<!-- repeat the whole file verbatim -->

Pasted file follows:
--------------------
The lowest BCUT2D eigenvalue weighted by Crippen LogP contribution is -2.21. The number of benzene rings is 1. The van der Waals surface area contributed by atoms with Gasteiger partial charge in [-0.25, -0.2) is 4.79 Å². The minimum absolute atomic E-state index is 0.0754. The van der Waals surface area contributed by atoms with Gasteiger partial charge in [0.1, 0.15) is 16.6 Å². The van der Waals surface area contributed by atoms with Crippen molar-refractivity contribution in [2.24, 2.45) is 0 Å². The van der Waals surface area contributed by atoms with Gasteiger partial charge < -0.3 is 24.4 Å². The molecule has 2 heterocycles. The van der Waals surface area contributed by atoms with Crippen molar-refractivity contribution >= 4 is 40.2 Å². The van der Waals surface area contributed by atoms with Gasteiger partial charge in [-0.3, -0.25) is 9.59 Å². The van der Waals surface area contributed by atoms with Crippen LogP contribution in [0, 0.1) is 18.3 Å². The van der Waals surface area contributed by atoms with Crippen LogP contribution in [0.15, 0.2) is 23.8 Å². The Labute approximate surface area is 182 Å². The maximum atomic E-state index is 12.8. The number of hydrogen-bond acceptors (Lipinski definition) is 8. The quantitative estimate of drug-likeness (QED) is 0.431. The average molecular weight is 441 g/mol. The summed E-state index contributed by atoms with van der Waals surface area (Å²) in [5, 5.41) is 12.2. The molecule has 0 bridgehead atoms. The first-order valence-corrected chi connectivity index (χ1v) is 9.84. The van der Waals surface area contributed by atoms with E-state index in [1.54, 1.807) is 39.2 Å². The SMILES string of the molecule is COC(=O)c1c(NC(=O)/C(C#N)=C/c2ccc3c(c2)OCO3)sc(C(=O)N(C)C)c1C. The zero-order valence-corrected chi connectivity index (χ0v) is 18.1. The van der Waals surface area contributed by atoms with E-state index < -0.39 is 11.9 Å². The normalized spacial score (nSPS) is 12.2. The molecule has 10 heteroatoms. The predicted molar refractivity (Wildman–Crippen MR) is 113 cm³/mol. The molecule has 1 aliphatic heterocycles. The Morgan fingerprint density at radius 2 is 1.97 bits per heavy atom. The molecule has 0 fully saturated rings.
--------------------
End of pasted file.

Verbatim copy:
The lowest BCUT2D eigenvalue weighted by Crippen LogP contribution is -2.21. The number of benzene rings is 1. The van der Waals surface area contributed by atoms with Gasteiger partial charge in [-0.25, -0.2) is 4.79 Å². The minimum absolute atomic E-state index is 0.0754. The van der Waals surface area contributed by atoms with Gasteiger partial charge in [0.1, 0.15) is 16.6 Å². The van der Waals surface area contributed by atoms with Crippen molar-refractivity contribution in [2.24, 2.45) is 0 Å². The van der Waals surface area contributed by atoms with Gasteiger partial charge < -0.3 is 24.4 Å². The molecule has 2 heterocycles. The van der Waals surface area contributed by atoms with Crippen molar-refractivity contribution >= 4 is 40.2 Å². The van der Waals surface area contributed by atoms with Gasteiger partial charge in [-0.3, -0.25) is 9.59 Å². The van der Waals surface area contributed by atoms with Crippen LogP contribution in [0, 0.1) is 18.3 Å². The van der Waals surface area contributed by atoms with Crippen LogP contribution in [0.15, 0.2) is 23.8 Å². The Labute approximate surface area is 182 Å². The maximum atomic E-state index is 12.8. The number of hydrogen-bond acceptors (Lipinski definition) is 8. The quantitative estimate of drug-likeness (QED) is 0.431. The average molecular weight is 441 g/mol. The summed E-state index contributed by atoms with van der Waals surface area (Å²) in [5, 5.41) is 12.2. The molecule has 0 bridgehead atoms. The first-order valence-corrected chi connectivity index (χ1v) is 9.84. The van der Waals surface area contributed by atoms with E-state index in [1.54, 1.807) is 39.2 Å². The SMILES string of the molecule is COC(=O)c1c(NC(=O)/C(C#N)=C/c2ccc3c(c2)OCO3)sc(C(=O)N(C)C)c1C. The zero-order valence-corrected chi connectivity index (χ0v) is 18.1. The van der Waals surface area contributed by atoms with E-state index < -0.39 is 11.9 Å². The normalized spacial score (nSPS) is 12.2. The molecule has 10 heteroatoms. The predicted molar refractivity (Wildman–Crippen MR) is 113 cm³/mol. The molecule has 1 aliphatic heterocycles. The Morgan fingerprint density at radius 2 is 1.97 bits per heavy atom. The molecule has 0 fully saturated rings.